I have had a sorrowful week. Yes, this week I have accepted myself as a wildly Sad Black Girl, as for me to be pretend to be anything else would take too much energy.
I have cried twice this week, and probably will again. I have lived in various iterations of pajamas, and have only left my bed to eat, bathe, and use the toilet.
Literally, everything feels like too much of an effort. Even in writing, in coming to the page, I want to close my laptop and lay down and sleep forever. I am tired. Past tired, I am weary and emotionally exhausted. My head hurts. My body feels the weight of itself, the weight of reckoning with the world we live in.
I had already accepted that I was a Sad Black Girl on Wednesday afternoon. After months and months of pretending my numbness was normal, I got tired of the façade. I admitted to myself that I was indeed depressed—as I’m quite familiar with my depression by now—and was coping through food, which only adds to my feelings of sadness and shame.
I wrote a long journal entry about it, laid down all my burdens. It was very much so cathartic, and a little bit healing. It was wholly necessary. And then when I was done, it was nighttime and I was ready to go to bed. But being the pseudo-cyborg Millennial that I am—always connected to the Matrix, always attached to a screen—I decided to check my social media. I spend a lot of time on Twitter these days. I love and hate Twitter, but that’s not the point.
And there it was. Stories and stories and tweets and tweets about a shooting in a Charleston church. And because this is the world we live in, one I’ve grown accustomed to, I didn’t really engage with the story. I scrolled, then I closed the Twitter app on my phone and went to sleep. When I woke up and logged back onto Twitter and began reading messages from my boss, I understood the weight of what had happened. I engaged with the details. A white man had gone into a Bible study group at a historically black church—Emanuel African Methodist Episcopal Church—in Charlotte, South Carolina and killed nine people, all of them black.
Beyond the normal, generalized aggression and hatred and violence that I’ve accepted as a hallmark of American culture and society, this was something else entirely. This was a racially motivated hate crime. This was homegrown terrorism. This was 1950s and 1960s Jim Crow flavored brutality, alive and thriving in 2015.
And since then, I haven’t been “right.” I’ve felt hurt and heavy and distant. I’ve felt a profound sadness for the world we live in, for the skin I live in. I have been traumatized, truly, in a way that I am still learning how to name. And then I feel guilty, because is it my right to feel this hurt, by people I don’t know, whose black experience differs so vastly from mine, who lived their lives thousands of miles away?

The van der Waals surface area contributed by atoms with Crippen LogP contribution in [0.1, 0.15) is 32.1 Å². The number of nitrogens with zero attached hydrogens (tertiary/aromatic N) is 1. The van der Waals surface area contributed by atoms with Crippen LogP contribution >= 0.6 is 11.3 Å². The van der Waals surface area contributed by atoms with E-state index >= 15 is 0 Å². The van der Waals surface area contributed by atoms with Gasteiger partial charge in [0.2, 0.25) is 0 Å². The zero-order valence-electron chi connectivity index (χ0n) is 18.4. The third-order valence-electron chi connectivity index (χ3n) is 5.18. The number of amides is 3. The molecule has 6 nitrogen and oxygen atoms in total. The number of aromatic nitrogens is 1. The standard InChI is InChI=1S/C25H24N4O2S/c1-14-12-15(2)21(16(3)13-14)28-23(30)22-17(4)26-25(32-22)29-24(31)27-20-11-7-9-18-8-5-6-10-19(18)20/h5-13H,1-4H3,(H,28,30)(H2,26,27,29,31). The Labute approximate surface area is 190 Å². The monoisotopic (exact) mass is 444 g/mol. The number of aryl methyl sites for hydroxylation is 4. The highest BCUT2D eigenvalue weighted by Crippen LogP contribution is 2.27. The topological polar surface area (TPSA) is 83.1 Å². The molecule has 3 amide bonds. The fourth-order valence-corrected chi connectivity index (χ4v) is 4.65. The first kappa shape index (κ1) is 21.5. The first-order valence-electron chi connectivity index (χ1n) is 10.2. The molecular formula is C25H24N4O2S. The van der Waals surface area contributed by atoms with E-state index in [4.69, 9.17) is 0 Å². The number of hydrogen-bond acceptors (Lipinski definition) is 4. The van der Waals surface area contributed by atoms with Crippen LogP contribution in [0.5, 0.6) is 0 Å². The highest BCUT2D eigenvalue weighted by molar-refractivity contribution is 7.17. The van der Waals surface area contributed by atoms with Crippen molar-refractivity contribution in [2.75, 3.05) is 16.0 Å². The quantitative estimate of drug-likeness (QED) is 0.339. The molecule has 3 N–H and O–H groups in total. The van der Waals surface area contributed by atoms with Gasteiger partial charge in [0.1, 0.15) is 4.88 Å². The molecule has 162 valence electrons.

I am not religious. I didn’t grow up in the church, black or otherwise. I don’t pray much anymore. I view God as a distant friend more than a living presence in my life. I’ve spent my whole life being a progressive, liberal Californian, save for the few family visits to Texas and my college years in New York.
And yet still, beyond being “affected” by the shooting. Beyond being hurt by it. Beyond understanding how horrible and heinous it is, I also feel triggered by it.
The work I currently do, and The Work I feel called to do, mean I often have to be present with these stories. I work for a website that documents and shares the experiences of Black women in America and in the world. So when a white man walks into a church and kills nine Black churchgoers—six of them women—I have to know this story, and its details. I have to read the essays and op-eds and journalistic pieces written by others. I have to read pitches and submissions. I have to be submerged in the trauma, in the violence.
And this week, I was already a Sad Black Girl, wholly consumed by my own pain and emotional afflictions. I was already feeling some type of way about being a Black woman in America. I was already feeling some type of way about being alive, about my own mortality.
And then Charleston. And then the 24-hours news and social media cycle. And then all the times I’ve failed to heal myself completely of old traumas, of the way my body and heart holds onto pain in a very real way. And sometimes, I’m able to keep all these traumas, all this hurt, buried deep in the water. And then other times, it comes bubbling up to the surface. And the wounds open up.
And then I am a Sad Black Girl eating her feelings, who can’t get out of bed, who is barely functioning, who is so mad at the world we live in, and at herself for living in it.
This is where I am now. The wound is the place, but there is no light yet.